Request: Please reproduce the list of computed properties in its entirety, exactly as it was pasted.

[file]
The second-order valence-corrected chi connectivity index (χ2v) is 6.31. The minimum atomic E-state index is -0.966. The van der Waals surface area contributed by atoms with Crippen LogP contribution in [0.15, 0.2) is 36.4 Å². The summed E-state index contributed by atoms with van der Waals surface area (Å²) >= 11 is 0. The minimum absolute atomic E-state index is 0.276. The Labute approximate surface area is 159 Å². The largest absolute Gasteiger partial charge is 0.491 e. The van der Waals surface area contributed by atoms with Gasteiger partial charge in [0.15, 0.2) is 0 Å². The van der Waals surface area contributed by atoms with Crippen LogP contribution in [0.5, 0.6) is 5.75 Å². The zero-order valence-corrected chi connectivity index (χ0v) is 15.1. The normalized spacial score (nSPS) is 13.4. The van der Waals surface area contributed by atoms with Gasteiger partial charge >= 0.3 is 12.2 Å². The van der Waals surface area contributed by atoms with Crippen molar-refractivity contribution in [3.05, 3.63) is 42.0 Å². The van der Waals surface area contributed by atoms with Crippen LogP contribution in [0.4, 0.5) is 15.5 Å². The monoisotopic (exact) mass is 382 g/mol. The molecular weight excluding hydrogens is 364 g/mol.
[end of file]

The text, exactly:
The second-order valence-corrected chi connectivity index (χ2v) is 6.31. The minimum atomic E-state index is -0.966. The van der Waals surface area contributed by atoms with Crippen LogP contribution in [0.15, 0.2) is 36.4 Å². The summed E-state index contributed by atoms with van der Waals surface area (Å²) >= 11 is 0. The minimum absolute atomic E-state index is 0.276. The Labute approximate surface area is 159 Å². The largest absolute Gasteiger partial charge is 0.491 e. The van der Waals surface area contributed by atoms with Gasteiger partial charge in [0.15, 0.2) is 0 Å². The van der Waals surface area contributed by atoms with Crippen LogP contribution in [0.5, 0.6) is 5.75 Å². The zero-order valence-corrected chi connectivity index (χ0v) is 15.1. The normalized spacial score (nSPS) is 13.4. The van der Waals surface area contributed by atoms with Gasteiger partial charge >= 0.3 is 12.2 Å². The van der Waals surface area contributed by atoms with Crippen molar-refractivity contribution in [3.05, 3.63) is 42.0 Å². The van der Waals surface area contributed by atoms with Crippen LogP contribution in [0.4, 0.5) is 15.5 Å². The monoisotopic (exact) mass is 382 g/mol. The molecular weight excluding hydrogens is 364 g/mol.